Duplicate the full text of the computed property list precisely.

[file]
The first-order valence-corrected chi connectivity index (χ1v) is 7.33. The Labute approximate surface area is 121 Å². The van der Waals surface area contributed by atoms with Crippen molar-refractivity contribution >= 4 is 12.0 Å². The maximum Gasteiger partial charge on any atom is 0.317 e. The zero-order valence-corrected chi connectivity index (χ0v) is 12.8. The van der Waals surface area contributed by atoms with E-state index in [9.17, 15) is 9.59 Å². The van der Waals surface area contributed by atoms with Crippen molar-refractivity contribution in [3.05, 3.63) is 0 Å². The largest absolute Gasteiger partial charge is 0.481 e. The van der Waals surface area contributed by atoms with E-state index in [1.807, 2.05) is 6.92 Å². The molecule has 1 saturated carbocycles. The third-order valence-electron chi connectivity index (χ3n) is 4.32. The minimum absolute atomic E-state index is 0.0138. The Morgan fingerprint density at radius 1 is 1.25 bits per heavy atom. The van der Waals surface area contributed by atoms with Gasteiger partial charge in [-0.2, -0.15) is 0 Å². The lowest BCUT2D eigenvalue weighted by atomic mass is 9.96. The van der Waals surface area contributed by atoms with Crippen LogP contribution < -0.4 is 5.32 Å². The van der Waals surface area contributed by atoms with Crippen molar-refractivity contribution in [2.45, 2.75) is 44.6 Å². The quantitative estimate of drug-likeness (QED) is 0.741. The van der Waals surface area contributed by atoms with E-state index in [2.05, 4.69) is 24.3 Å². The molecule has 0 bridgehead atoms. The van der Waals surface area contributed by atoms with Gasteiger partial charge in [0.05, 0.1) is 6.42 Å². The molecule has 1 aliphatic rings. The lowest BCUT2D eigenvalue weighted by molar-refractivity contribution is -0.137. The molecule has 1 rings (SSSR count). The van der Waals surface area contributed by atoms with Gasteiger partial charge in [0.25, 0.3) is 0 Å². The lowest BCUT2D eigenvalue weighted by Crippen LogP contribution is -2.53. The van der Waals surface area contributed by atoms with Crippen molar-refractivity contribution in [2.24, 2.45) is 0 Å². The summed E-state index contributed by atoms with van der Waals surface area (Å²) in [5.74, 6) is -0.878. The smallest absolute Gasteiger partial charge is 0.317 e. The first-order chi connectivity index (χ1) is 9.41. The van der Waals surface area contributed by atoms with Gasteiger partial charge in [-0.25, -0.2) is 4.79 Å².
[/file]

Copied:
The first-order valence-corrected chi connectivity index (χ1v) is 7.33. The Labute approximate surface area is 121 Å². The van der Waals surface area contributed by atoms with Crippen molar-refractivity contribution >= 4 is 12.0 Å². The maximum Gasteiger partial charge on any atom is 0.317 e. The zero-order valence-corrected chi connectivity index (χ0v) is 12.8. The van der Waals surface area contributed by atoms with E-state index in [9.17, 15) is 9.59 Å². The van der Waals surface area contributed by atoms with Crippen molar-refractivity contribution in [3.05, 3.63) is 0 Å². The largest absolute Gasteiger partial charge is 0.481 e. The van der Waals surface area contributed by atoms with E-state index in [1.807, 2.05) is 6.92 Å². The molecule has 1 saturated carbocycles. The third-order valence-electron chi connectivity index (χ3n) is 4.32. The minimum absolute atomic E-state index is 0.0138. The Morgan fingerprint density at radius 1 is 1.25 bits per heavy atom. The van der Waals surface area contributed by atoms with Gasteiger partial charge in [-0.2, -0.15) is 0 Å². The lowest BCUT2D eigenvalue weighted by atomic mass is 9.96. The van der Waals surface area contributed by atoms with Crippen LogP contribution < -0.4 is 5.32 Å². The van der Waals surface area contributed by atoms with Crippen molar-refractivity contribution in [2.45, 2.75) is 44.6 Å². The quantitative estimate of drug-likeness (QED) is 0.741. The van der Waals surface area contributed by atoms with E-state index in [2.05, 4.69) is 24.3 Å². The molecule has 0 bridgehead atoms. The van der Waals surface area contributed by atoms with Gasteiger partial charge in [0.05, 0.1) is 6.42 Å². The molecule has 1 aliphatic rings. The lowest BCUT2D eigenvalue weighted by molar-refractivity contribution is -0.137. The molecule has 1 rings (SSSR count). The van der Waals surface area contributed by atoms with Gasteiger partial charge in [0.25, 0.3) is 0 Å². The lowest BCUT2D eigenvalue weighted by Crippen LogP contribution is -2.53. The van der Waals surface area contributed by atoms with Crippen molar-refractivity contribution in [2.24, 2.45) is 0 Å². The summed E-state index contributed by atoms with van der Waals surface area (Å²) in [5.74, 6) is -0.878. The smallest absolute Gasteiger partial charge is 0.317 e. The first-order chi connectivity index (χ1) is 9.41. The van der Waals surface area contributed by atoms with Gasteiger partial charge in [-0.25, -0.2) is 4.79 Å².